Several years ago I was studying with a family and the wife’s father was in the hospital. I went to see him, and arrived literally moments after he had passed away. The family asked me to join them in the family room as they met with doctors. A son said he probably would not have died if they would not have let him add that room onto the house. That extra work is what did him in. The daughter suggested he would still be alive if they had gotten him to his current hospital before taking him to the closer, smaller hospital. Everyone chimed in with their explanations on why the elderly gentleman had just passed away. As they talked, I listened quietly, while I thought to myself, he died because the wages of sin is death. Romans 6:23

Satan works with us over a lifetime, getting us to compromise here and there, and disobey. Time goes by, and we think we are getting away with sin. Then at the end of the line, sin brings us to the grave, which is the reward of sin, and Satan says, “thank you for playing my game.”

While Hosea is chock- full of pleas of mercy from God, and forgiveness for transgressions, let’s not fool ourselves into thinking that sin does not have consequences, even when there is forgiveness and redemption. We do not want to use fear as a motivation for obedience, because we rightfully want to focus on God’s love and mercy. We don’t obey for rewards or to avoid punishment. We obey because we love Jesus. That being said, I will never forget hearing a preacher on the radio telling everyone, “God may be loving, merciful, and forgiving, but Hell will still be hot!”

I don’t know that I would use his exact same approach, but he was right! Satan’s lie in the garden, “you shall not surely die” was more than about spiritualism. He was also insinuating there would be no dire consequences for sin. Today, as we stand over the grave of a loved one, we realize Satan is a liar. Even the repentant thief, who asked to be remembered in Christ’s kingdom, accepted his death as his just due. This is one sign that his repentance we genuine. He did not make any pleas for Jesus to deliver him from the consequences of his sin. The repentant thief was sorry for his sin, and not just the consequences. Even though forgiven and promised eternal life, he still had to pay the consequences.

People point to David, and say “look at what David did, and God still forgave Him.” True. God did forgive David, and He will indeed forgive us. Still, there are two lessons we can take from David’s sin and repentance.

  1. Even though David was forgiven, he still had to reap the consequences of his son dying, and also the influence it reaped on the rest of the family. One son committing rape, and another committing murder. Not exactly the legacy God wanted His nation’s first family to be passing along. Even though David was forgiven, it would have been far better had he never made those choices.

Even so, David’s repentance was sincere, in that He did not lament the personal consequences of his sin, but rather that He broke God’s heart.

“Against you, and you alone have I sinned.”   Psalms 51:4 NLT

2.The good news is we don’t see David going back and making the same mistakes over and over.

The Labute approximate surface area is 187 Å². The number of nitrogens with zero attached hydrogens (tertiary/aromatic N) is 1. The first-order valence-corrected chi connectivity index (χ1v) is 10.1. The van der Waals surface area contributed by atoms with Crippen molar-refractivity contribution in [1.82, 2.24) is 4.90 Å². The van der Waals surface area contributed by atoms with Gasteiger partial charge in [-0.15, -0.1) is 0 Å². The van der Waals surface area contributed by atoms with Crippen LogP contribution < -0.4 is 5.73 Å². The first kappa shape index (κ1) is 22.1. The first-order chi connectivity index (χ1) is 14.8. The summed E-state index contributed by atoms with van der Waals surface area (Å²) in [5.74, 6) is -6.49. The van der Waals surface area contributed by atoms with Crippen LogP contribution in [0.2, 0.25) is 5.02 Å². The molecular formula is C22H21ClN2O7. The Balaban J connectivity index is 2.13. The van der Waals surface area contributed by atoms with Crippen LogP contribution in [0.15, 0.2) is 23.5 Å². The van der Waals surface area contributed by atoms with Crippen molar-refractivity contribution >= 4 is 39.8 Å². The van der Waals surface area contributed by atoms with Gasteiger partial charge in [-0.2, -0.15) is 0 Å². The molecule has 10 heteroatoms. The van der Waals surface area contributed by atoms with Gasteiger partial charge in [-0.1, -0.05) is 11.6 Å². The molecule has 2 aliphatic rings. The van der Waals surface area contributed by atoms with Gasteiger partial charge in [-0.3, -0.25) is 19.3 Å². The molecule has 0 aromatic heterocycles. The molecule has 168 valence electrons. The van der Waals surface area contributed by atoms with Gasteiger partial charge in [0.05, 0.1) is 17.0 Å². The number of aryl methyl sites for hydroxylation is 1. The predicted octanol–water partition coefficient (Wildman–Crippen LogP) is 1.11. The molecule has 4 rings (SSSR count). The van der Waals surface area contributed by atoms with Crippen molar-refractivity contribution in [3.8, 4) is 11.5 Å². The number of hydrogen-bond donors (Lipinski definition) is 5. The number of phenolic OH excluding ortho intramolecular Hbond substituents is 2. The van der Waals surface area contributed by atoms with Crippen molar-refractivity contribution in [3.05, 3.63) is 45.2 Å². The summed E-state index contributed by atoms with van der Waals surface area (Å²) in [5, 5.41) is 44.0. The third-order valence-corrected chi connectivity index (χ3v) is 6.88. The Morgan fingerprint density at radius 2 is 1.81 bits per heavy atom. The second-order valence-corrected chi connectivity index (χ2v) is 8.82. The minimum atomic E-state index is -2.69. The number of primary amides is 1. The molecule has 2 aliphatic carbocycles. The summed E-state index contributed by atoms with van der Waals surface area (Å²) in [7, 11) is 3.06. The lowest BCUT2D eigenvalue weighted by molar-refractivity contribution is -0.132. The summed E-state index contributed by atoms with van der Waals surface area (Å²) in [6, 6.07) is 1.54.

While Israel kept falling back into apostasy we don’t see David making the same mistake, possibly because unlike Israel as a nation kept making promises and resolutions they could not keep, David instead, clings to God’s promises.

Instead of promising God He would be pure He asks God to purify him.

“Purify me from my sins, and I will be clean; wash me and I will be whiter than snow.” Psalms 51:8 NLT

Instead of trying to rehabilitate himself, David asks God to just recreate his heart.

“Create in me a clean heart, O God.” Psalms 51:10 NLT

Hosea, and the rest of the Bible teach us there is a God who forgives and saves us. He loves us unconditionally. Still, let’s not lull ourselves into a false sense of security, like those Solomon talks about in Ecclesiastes 8:11, who think because sin is not quickly punished that there are no real consequences.

You may study this week’s SS lesson on Hosea here.

Glimpses of Grace: Mercy

I am writing today from the beautiful Tampa Bay area.

“Not by works of righteousness which we have done, but according to His mercy He saved us.” Titus 3:5.
When Satan tells you that you are a sinner, and cannot hope to receive blessing from God, tell him that Christ came into the world to save sinners. We have nothing to recommend us to God; but the plea that we may urge now and ever is our utterly helpless condition that makes His redeeming power a necessity. Renouncing all self-dependence, we may look to the cross of Calvary and say, “In my hand no price I bring;  Simply to Thy cross I cling.” – {The Desire of Ages  – page 317}

I would like to invite you to experience this grace at the Tampa First Seventh-day Adventist Church. If you are not in the Tampa Bay area you  may find a grace filled church in your part of the world here.

Glimpses of Grace; Far As The East Is From The West

I am writing today from the beautiful Tampa Bay area.

He hath not dealt with us after our sins; nor rewarded us according to our iniquities. For as the heaven is high above the earth, so great is his mercy toward them that fear him. As far as the east is from the west, so far hath he removed our transgressions from us.  Psalms 103:10-12